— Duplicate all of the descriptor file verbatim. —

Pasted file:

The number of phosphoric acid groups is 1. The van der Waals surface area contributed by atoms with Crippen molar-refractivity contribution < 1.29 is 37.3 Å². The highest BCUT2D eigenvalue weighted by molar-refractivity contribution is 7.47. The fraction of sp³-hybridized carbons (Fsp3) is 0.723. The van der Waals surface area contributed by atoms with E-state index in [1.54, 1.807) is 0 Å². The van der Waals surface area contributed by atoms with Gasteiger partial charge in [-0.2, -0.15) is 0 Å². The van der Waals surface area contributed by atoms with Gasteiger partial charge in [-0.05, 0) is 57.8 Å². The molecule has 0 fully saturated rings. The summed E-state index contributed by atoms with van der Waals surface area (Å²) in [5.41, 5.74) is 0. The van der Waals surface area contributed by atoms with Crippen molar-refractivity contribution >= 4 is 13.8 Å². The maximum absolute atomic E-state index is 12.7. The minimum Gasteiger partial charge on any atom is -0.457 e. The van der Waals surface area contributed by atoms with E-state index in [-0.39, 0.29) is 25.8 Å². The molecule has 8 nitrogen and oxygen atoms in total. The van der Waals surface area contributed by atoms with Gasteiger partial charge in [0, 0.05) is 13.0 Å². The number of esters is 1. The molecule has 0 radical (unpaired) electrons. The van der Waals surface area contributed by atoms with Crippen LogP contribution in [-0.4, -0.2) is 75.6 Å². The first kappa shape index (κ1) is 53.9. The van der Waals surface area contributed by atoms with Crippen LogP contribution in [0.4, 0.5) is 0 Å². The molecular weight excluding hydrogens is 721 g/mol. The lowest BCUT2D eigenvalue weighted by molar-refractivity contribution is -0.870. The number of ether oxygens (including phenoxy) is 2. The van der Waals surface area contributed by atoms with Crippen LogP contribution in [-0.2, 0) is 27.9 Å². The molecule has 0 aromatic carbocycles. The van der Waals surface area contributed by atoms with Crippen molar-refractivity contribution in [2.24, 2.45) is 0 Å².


The number of phosphoric acid groups is 1. The van der Waals surface area contributed by atoms with Crippen molar-refractivity contribution < 1.29 is 37.3 Å². The highest BCUT2D eigenvalue weighted by molar-refractivity contribution is 7.47. The fraction of sp³-hybridized carbons (Fsp3) is 0.723. The van der Waals surface area contributed by atoms with E-state index in [1.54, 1.807) is 0 Å². The van der Waals surface area contributed by atoms with Gasteiger partial charge in [-0.2, -0.15) is 0 Å². The van der Waals surface area contributed by atoms with Gasteiger partial charge in [-0.05, 0) is 57.8 Å². The molecule has 0 fully saturated rings. The summed E-state index contributed by atoms with van der Waals surface area (Å²) in [5.41, 5.74) is 0. The van der Waals surface area contributed by atoms with Crippen molar-refractivity contribution >= 4 is 13.8 Å². The maximum absolute atomic E-state index is 12.7. The minimum Gasteiger partial charge on any atom is -0.457 e. The van der Waals surface area contributed by atoms with E-state index in [-0.39, 0.29) is 25.8 Å². The molecule has 8 nitrogen and oxygen atoms in total. The van der Waals surface area contributed by atoms with Gasteiger partial charge in [0, 0.05) is 13.0 Å². The number of esters is 1. The molecule has 0 radical (unpaired) electrons. The van der Waals surface area contributed by atoms with Crippen LogP contribution in [-0.4, -0.2) is 75.6 Å². The first kappa shape index (κ1) is 53.9. The van der Waals surface area contributed by atoms with Crippen LogP contribution in [0.4, 0.5) is 0 Å². The molecular weight excluding hydrogens is 721 g/mol. The lowest BCUT2D eigenvalue weighted by molar-refractivity contribution is -0.870. The number of ether oxygens (including phenoxy) is 2. The van der Waals surface area contributed by atoms with Crippen LogP contribution in [-0.2, 0) is 27.9 Å². The molecule has 0 aromatic carbocycles. The van der Waals surface area contributed by atoms with Crippen molar-refractivity contribution in [2.24, 2.45) is 0 Å².